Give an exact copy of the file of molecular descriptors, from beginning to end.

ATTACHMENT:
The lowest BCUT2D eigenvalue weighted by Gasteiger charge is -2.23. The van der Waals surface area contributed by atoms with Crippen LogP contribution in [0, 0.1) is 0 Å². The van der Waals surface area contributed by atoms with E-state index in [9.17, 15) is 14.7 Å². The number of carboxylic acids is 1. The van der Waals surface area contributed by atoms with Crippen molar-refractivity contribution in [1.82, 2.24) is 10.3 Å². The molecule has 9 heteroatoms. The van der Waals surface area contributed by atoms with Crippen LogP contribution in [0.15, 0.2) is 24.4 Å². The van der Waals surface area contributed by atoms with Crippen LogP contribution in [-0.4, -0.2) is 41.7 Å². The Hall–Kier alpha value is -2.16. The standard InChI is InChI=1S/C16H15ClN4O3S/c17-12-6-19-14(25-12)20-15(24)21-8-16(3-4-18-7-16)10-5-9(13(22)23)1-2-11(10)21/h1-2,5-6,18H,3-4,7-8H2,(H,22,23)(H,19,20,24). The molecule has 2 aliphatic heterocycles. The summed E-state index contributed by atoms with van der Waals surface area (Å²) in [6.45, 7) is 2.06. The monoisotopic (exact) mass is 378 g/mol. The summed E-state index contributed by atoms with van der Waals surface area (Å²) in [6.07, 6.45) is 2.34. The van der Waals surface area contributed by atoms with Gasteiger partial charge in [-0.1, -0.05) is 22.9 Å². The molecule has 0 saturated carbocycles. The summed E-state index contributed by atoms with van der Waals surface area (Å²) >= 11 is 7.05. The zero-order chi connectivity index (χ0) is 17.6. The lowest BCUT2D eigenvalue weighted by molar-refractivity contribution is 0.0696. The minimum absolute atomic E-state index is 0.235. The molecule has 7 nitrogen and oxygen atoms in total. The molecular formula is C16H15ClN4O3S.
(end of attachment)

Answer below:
The lowest BCUT2D eigenvalue weighted by Gasteiger charge is -2.23. The van der Waals surface area contributed by atoms with Crippen LogP contribution in [0, 0.1) is 0 Å². The van der Waals surface area contributed by atoms with E-state index in [9.17, 15) is 14.7 Å². The number of carboxylic acids is 1. The van der Waals surface area contributed by atoms with Crippen molar-refractivity contribution in [1.82, 2.24) is 10.3 Å². The molecule has 9 heteroatoms. The van der Waals surface area contributed by atoms with Crippen LogP contribution in [0.15, 0.2) is 24.4 Å². The van der Waals surface area contributed by atoms with Crippen LogP contribution in [-0.4, -0.2) is 41.7 Å². The Hall–Kier alpha value is -2.16. The standard InChI is InChI=1S/C16H15ClN4O3S/c17-12-6-19-14(25-12)20-15(24)21-8-16(3-4-18-7-16)10-5-9(13(22)23)1-2-11(10)21/h1-2,5-6,18H,3-4,7-8H2,(H,22,23)(H,19,20,24). The molecule has 2 aliphatic heterocycles. The summed E-state index contributed by atoms with van der Waals surface area (Å²) in [6.45, 7) is 2.06. The monoisotopic (exact) mass is 378 g/mol. The summed E-state index contributed by atoms with van der Waals surface area (Å²) in [6.07, 6.45) is 2.34. The van der Waals surface area contributed by atoms with Gasteiger partial charge in [-0.1, -0.05) is 22.9 Å². The molecule has 0 saturated carbocycles. The summed E-state index contributed by atoms with van der Waals surface area (Å²) >= 11 is 7.05. The zero-order chi connectivity index (χ0) is 17.6. The lowest BCUT2D eigenvalue weighted by molar-refractivity contribution is 0.0696. The minimum absolute atomic E-state index is 0.235. The molecule has 7 nitrogen and oxygen atoms in total. The molecular formula is C16H15ClN4O3S.